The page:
1. An increase in polymer thickness sometimes leads to an increase in the dielectric constant. This was observed for example in polyimide [67] and parylene C [65] films. It is attributed to the interaction between the polymer chains and the substrate and also to the orientation of polymer chains along this substrate. In our case, the change in the value of the dielectric constant is too big to consider such mechanisms.

2. The influence of the plasma must be taken into account as a significant effect. When comparing samples O and K, the plasma induces a mean ε’ increase of 0.98 ± 0.12 over the whole frequency range. Referred to GIXRD analyses, sample K presents a higher degree of crystallinity than sample O, as highlighted by the shift of the (020) peak to a larger 2θ angle (Figure 3, left) and by the larger nanocrystallite size (reduction in the FWHM, see Table 2). Typically, when comparing two similar polymers with just a change in the degree of crystallinity, the most important parameter modifying the frequency trend of the β-relaxation is the dielectric strength Δε = ε’LF − ε’HF [62], where ε’LF is the low-frequency dielectric constant (measured at 0.1 Hz in our case) and ε’HF is the high-frequency dielectric constant (measured at 1 MHz in our case). Δε is associated to the number of dipoles participating in the β-relaxation process: the higher the degree of crystallinity for a given polymer, the lower the number of dipoles involved in the relaxation mechanism (as these dipoles are ‘frozen’ in the semi-crystalline state). Consequently, Δε decreases at increasing degrees of crystallinity [68]. For our results, Δεsample O = 2 and Δεsample K = 2.2. Moreover, as mentioned above, ε’sample K > ε’sample O over the whole frequency range. Both results do not agree with the previous statement and another explanation must be explored.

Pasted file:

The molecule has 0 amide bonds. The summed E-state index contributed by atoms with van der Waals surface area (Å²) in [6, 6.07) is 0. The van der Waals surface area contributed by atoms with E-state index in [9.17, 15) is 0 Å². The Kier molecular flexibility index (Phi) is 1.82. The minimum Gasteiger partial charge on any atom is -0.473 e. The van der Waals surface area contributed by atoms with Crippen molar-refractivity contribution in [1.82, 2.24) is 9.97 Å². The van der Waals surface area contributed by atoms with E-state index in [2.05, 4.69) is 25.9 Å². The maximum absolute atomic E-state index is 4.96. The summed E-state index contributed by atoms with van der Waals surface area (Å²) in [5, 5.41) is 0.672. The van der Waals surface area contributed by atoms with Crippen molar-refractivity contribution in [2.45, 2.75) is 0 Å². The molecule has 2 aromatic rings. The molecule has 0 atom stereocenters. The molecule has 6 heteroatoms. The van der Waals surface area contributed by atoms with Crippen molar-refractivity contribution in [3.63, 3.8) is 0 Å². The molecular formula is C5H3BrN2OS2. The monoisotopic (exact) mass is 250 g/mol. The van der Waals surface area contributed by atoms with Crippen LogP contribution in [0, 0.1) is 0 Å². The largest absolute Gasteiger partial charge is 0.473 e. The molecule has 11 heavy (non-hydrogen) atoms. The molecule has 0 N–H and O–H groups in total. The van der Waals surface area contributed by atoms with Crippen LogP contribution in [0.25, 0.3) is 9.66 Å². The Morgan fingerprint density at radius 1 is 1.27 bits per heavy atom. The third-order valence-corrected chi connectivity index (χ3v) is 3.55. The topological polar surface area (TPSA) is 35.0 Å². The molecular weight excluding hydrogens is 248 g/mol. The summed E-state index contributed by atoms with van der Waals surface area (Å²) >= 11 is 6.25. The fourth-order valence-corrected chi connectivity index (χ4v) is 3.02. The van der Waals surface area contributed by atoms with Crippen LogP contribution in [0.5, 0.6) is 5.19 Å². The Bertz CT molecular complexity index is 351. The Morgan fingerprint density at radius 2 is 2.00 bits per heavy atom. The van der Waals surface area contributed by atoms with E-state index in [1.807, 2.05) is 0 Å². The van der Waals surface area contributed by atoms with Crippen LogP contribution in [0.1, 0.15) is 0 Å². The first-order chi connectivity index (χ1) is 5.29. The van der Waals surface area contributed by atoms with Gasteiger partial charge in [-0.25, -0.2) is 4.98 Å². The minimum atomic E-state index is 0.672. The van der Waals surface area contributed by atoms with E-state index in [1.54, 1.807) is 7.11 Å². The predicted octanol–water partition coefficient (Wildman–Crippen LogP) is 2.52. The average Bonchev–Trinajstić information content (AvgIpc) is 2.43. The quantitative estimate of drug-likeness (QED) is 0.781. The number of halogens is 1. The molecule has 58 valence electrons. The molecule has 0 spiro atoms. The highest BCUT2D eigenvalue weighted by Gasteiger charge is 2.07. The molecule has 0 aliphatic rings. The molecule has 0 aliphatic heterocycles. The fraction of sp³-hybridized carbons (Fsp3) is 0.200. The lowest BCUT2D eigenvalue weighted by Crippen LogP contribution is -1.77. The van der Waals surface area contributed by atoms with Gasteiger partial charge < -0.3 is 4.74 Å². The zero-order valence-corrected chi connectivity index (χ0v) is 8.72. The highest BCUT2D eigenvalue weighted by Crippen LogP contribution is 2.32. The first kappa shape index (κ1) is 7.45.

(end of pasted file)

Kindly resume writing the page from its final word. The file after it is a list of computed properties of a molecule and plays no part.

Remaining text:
As shown by RBS investigation, a decrease of film density and a larger amount of parylene are obtained when the plasma is switched on. The larger amount of parylene is accompanied by a larger amount of C–Cl bonds, which will then concur to increase both ε’ and Δε. The β-relaxation is a local phenomenon and is expected to be little affected by the density of the film. Hence, we conclude that a greater amount of parylene explains the difference in ε’ behavior between samples O and K. If one normalizes ε’ to ε’HF (Figure 6b), one can see that Δεnormalized = Δε/ε’HF is lower for sample K. The higher degree of crystallinity makes less C–Cl dipoles (in percentage) participate in β-relaxation.